Restaurants Now Rule as Neighborhood Anchors
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TUSTIN, CA—As the retail sector continues to redefine itself post-recession and among the growing presence of e-commerce, various categories within the sector are undergoing radical changes. Among those categories is the neighborhood center, once dominated by big-box retailers and now finding a new face. GlobeSt.com spoke with Matt Hammond, director of retail brokerage for Southern California-based Coreland Cos., who told us exclusively how this category is changing and where its future opportunities lie.
GlobeSt.com: How have neighborhood shopping centers evolved post-recession?
Hammond: Today’s neighborhood center basically starts with everyday needs, things you cannot get on the Internet: a grocery store—and this includes ethnic or specialty grocery stores—drug store, hair salon, dry cleaner, pharmacy, fitness center. If you’re a prospective buyer, you want the center to have a strong grocery store and strong service tenants as opposed to a clothing store or Hallmark store that might not be around in five years—places where customers make weekly trips to buy groceries, get prescriptions filled, get their nails done, and eat.
Speaking of eating, restaurants are becoming more of a community experience in neighborhood centers. Traditional chain restaurants like Chili’s and Applebee’s might be attractive because they havegreat credit; however, many of today’s customers are looking for trendier eateries that offer locally sourced product. While strong financials are still a priority, landlords appreciate these concepts because they offer something unique and different, whether it’s delivering health food or a burger. It used to be that anchor tenants were always your big-box retailers, but now neighborhood centers are being anchored by restaurants, services and gyms.
In fact, that’s another new trend: fitness. Whether it’s in Irvine or Corona del Mar or Tustin, the new neighborhood center caters to the mom who drops the kids off at school, grabs a coffee and runs errands, or goes to the gym then grabs lunch. These customers are looking for a quality yoga or Crossfit studio and healthy restaurant alternatives.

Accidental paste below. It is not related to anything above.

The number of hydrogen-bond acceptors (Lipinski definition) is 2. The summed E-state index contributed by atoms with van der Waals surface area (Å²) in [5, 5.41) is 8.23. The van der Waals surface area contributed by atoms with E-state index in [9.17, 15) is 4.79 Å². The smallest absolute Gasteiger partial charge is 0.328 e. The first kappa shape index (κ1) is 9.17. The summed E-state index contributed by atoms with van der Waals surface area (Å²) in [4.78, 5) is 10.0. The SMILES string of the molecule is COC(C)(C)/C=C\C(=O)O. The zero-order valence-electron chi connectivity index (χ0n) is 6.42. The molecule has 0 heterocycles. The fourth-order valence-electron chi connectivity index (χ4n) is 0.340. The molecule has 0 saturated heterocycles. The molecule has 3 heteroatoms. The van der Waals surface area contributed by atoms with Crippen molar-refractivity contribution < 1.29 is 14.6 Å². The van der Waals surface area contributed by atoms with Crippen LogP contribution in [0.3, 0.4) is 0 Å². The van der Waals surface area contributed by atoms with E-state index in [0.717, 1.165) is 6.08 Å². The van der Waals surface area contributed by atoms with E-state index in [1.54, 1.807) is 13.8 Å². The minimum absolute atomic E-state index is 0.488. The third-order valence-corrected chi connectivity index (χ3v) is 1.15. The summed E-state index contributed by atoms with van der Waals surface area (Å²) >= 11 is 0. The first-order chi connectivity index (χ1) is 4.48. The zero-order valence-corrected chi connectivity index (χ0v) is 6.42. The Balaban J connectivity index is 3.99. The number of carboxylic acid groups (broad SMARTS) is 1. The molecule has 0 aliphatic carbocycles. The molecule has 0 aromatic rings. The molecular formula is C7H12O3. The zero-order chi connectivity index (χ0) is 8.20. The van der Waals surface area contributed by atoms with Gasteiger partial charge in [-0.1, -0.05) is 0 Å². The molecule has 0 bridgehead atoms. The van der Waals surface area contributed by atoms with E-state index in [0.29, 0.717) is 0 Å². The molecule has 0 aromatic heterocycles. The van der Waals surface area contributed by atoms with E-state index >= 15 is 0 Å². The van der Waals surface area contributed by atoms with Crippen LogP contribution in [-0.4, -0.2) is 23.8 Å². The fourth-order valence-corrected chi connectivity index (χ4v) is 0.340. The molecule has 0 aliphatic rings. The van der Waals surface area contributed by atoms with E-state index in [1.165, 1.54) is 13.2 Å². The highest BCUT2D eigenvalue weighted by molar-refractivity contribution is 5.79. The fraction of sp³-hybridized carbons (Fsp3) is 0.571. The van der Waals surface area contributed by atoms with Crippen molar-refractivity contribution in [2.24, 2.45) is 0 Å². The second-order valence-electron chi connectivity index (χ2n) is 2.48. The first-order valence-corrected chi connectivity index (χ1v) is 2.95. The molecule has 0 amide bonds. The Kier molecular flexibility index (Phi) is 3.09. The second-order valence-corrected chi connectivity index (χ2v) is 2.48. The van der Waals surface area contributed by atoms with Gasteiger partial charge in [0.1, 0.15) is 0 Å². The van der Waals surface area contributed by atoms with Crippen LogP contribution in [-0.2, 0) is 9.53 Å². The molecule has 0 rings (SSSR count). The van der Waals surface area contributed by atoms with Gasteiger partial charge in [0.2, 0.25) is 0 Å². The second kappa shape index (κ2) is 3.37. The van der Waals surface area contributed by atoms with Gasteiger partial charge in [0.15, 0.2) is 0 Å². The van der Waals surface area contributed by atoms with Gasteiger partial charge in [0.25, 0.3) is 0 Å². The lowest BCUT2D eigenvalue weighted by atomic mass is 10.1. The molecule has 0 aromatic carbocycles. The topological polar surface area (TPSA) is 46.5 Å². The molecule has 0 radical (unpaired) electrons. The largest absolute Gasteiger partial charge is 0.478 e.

GlobeSt.com: What are some of the most recent trends in regard to the absorption of vacant space?
Hammond: Health and fitness has really been the driver here in regard to the absorption of vacant space, including some of the larger spaces. The gyms and fitness tenants have absorbed much of the vacant drug or grocery stores in class-B or –C shopping centers. While they are typically not an owner’s first choice because they are more expensive to build out, gyms do generate traffic throughout the day and are less threatened by e-commerce.
Also, medical providers are absorbing much of this space. Healthcare services are reaching out into neighborhood centers because they provide a cost-efficient option with strong visibility. It puts these healthcare providers directly in front of their customers and takes the pressure off emergency rooms at local hospitals. We’re talking about a former Blockbuster or Hollywood Video space, or even a former bank being converted into an urgent-care facility, for example. These deals require substantial tenant improvements; however, the tenants also invest a good amount of their own money in the build-out and the leases tend to be for longer terms.
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